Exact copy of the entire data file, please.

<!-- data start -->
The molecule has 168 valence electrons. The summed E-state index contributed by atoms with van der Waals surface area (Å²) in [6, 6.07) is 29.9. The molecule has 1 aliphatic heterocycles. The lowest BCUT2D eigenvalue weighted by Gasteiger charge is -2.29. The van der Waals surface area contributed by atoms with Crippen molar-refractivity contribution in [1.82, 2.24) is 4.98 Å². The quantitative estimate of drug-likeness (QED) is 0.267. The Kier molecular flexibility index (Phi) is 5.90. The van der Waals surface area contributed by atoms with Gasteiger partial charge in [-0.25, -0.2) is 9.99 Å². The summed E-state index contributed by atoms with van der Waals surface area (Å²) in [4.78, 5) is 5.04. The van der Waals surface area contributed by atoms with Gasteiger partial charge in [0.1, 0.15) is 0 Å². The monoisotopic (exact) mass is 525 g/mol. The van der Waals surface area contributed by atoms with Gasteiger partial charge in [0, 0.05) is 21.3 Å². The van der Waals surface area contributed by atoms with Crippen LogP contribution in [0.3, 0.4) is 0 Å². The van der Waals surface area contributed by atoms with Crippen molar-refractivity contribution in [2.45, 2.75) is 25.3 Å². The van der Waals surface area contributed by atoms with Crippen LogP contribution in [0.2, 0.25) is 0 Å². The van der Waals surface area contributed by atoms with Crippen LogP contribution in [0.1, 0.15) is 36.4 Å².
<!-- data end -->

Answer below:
The molecule has 168 valence electrons. The summed E-state index contributed by atoms with van der Waals surface area (Å²) in [6, 6.07) is 29.9. The molecule has 1 aliphatic heterocycles. The lowest BCUT2D eigenvalue weighted by Gasteiger charge is -2.29. The van der Waals surface area contributed by atoms with Crippen molar-refractivity contribution in [1.82, 2.24) is 4.98 Å². The quantitative estimate of drug-likeness (QED) is 0.267. The Kier molecular flexibility index (Phi) is 5.90. The van der Waals surface area contributed by atoms with Gasteiger partial charge in [-0.25, -0.2) is 9.99 Å². The summed E-state index contributed by atoms with van der Waals surface area (Å²) in [4.78, 5) is 5.04. The van der Waals surface area contributed by atoms with Gasteiger partial charge in [0.1, 0.15) is 0 Å². The monoisotopic (exact) mass is 525 g/mol. The van der Waals surface area contributed by atoms with Gasteiger partial charge in [0, 0.05) is 21.3 Å². The van der Waals surface area contributed by atoms with Crippen LogP contribution in [0.3, 0.4) is 0 Å². The van der Waals surface area contributed by atoms with Crippen molar-refractivity contribution in [2.45, 2.75) is 25.3 Å². The van der Waals surface area contributed by atoms with Crippen LogP contribution in [0.2, 0.25) is 0 Å². The van der Waals surface area contributed by atoms with Crippen LogP contribution in [0.1, 0.15) is 36.4 Å².